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Distribution: Debian, Red Hat, Slackware, Fedora, Ubuntu
Leading Linux Distributions Become LSB Certified
The Free Standards Group has announced that Red Hat, Mandrake and SuSE have all achieved LSB Certification. The LSB Certification program was just finalized about 6 weeks ago. I think some about of standardization is going to be a good thing for Linux - what do you think?
On one side, standardization is a good thing, it will make it easier to learn how to use linux, because everything is in the same place, and works the same way. This will make it easier for some developers to make programs and such for linux as well.
One of the bad sides is the exact opposite of the programmer. A virus maker, can more easily infect all linux systems, rather than target specific distros. It would seem that it could be a step towards a conglomerate, which to me, would hinder the "idea" of open source, and freedoms in certain ways.
But, I do think in order for Linux to someday make it into more people's homes is to have it become more standardized. So this could be a very good thing for the Linux "movement" overall.
In my opinion that's a very good thing . I think that Linux distros should be more standard , ok it's Linux after all , but it can be really annoying working with different ones , in the begining. I don't quite agree with you MasterC , virus issues , in my opinion ,should not stop Linux from being standard , otherwise how good is it ? I mean, really ,can't there be standardized distros without loosing security ? This reminds of the brazilian unions , they have thousands them ( shoemakers union , hairdressers union , etc ), it's good as it represents a lot of professions but the workers loose reivindicative power in the end , cause they are not united as a hole .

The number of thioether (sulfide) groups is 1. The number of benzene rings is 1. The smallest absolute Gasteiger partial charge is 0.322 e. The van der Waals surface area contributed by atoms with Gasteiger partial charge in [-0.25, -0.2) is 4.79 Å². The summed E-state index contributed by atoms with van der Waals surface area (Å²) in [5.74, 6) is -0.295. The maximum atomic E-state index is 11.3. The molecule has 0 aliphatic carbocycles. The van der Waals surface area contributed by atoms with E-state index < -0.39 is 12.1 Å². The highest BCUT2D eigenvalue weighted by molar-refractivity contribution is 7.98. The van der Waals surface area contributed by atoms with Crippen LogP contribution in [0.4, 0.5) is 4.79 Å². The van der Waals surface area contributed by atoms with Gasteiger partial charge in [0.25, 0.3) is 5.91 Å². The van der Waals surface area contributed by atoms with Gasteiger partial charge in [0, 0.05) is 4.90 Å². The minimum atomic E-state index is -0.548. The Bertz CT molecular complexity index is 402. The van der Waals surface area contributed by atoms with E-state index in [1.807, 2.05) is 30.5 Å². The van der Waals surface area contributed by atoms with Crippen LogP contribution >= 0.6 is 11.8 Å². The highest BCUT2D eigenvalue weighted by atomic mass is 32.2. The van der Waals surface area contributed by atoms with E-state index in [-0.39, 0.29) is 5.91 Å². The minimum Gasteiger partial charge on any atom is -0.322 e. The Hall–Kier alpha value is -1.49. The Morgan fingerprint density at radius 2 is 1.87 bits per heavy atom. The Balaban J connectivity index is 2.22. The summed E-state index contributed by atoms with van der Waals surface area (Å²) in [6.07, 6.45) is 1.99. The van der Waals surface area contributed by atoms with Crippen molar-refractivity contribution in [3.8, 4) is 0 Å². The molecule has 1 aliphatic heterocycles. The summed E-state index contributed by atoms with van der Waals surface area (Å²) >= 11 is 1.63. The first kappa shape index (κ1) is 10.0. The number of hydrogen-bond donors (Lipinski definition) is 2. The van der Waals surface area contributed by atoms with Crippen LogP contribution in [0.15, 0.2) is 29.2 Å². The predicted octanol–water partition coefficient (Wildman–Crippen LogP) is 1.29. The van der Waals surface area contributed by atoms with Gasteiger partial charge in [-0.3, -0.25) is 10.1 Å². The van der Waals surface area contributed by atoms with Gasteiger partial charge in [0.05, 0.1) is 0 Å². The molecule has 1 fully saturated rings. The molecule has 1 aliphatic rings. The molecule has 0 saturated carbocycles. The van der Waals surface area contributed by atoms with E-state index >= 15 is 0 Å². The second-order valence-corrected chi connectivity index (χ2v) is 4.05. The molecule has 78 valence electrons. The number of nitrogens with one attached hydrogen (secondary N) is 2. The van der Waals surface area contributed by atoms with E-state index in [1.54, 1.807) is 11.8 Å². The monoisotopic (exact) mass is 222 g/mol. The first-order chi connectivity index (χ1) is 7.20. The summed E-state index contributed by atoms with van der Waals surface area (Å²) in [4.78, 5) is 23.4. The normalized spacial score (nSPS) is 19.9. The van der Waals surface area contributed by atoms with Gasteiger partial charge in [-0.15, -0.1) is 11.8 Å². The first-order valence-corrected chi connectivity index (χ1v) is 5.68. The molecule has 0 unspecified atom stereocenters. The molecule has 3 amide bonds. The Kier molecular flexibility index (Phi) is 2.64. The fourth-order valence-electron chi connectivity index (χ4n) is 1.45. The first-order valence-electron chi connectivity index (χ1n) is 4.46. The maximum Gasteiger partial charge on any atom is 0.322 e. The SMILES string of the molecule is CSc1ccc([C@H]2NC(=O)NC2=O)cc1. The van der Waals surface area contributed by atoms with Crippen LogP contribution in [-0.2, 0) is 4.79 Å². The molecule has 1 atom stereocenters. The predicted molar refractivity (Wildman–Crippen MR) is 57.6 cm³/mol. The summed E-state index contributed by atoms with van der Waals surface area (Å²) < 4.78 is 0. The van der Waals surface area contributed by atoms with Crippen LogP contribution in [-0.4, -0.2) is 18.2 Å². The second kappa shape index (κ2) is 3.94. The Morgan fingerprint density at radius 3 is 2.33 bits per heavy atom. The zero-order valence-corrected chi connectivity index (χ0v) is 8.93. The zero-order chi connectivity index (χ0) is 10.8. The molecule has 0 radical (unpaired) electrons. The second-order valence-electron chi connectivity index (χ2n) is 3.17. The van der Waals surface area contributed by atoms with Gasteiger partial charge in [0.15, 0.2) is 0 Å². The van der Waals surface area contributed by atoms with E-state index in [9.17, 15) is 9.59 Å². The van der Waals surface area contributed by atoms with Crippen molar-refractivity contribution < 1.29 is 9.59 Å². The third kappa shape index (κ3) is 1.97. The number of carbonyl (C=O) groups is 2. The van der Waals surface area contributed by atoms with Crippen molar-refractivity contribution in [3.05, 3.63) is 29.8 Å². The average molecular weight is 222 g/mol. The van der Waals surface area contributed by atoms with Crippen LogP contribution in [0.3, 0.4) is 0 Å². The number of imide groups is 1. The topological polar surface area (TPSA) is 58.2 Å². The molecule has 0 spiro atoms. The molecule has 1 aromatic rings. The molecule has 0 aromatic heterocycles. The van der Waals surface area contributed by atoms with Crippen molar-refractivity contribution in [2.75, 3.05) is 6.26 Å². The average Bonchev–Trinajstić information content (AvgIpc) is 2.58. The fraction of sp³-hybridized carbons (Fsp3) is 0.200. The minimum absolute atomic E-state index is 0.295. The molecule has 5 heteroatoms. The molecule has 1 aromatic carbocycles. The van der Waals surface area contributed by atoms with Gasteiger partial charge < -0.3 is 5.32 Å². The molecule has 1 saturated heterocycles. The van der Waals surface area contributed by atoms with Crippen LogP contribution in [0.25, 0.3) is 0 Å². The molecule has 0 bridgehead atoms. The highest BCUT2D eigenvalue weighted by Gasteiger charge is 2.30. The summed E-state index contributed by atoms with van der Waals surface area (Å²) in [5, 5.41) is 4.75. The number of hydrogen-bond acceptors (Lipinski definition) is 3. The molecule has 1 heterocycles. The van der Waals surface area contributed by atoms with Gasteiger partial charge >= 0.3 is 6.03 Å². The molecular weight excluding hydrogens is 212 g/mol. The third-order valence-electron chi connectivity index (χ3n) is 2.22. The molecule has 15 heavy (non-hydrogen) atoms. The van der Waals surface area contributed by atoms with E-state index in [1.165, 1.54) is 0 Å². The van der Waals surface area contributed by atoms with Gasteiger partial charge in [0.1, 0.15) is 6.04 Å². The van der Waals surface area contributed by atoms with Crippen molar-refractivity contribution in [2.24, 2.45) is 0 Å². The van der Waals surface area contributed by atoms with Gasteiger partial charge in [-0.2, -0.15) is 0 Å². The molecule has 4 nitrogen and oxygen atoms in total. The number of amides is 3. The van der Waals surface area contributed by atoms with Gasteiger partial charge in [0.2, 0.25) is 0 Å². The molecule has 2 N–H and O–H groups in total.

I don't really agree with the virus issue. The numbers of viruses represent the popularity of an OS. I don't think that hackers have a big dislike against Linux.
It is a very important thing that this standardisation is happening, but I don't like the thought of a thing Linux-standard. I much rather like a more defined Posix standard - because one of the great features of the Unix* ist that a program can be compiled on any Unix.... or should be. Only because of this, linux has been able to become what it is now. So why the heck should we have a Linux-only standard?
But maybe, this is the next step that needs to be taken.
I think that some standards are a good idea, such as having a standardised FSH, but where do the standards stop? If you start proclaiming that only LSB-certified distros are any good, and then more 'standards' are introduced into the LSB manifesto, then eventually you'll get a situation arising that is very close to the whole UnitedLinux thing (of which I am opposed) where all the distros are essentially the same, just the 'addon' programs change... just like Windows (but, grantedly, much better) where the only real difference between them is which version of IE is shipped!
Just out of curiosity, though, where does the LSB stand on init scripts?
Like most people, my opinions are mixed. I believe that some people get used to certain styles or innards of distro's and will never switch over. Whether they are SysV style, BSD style (my fav), or whatever. Standardizing is okay for getting Linux more into the mainstream, but look how far it has come already without standards like these.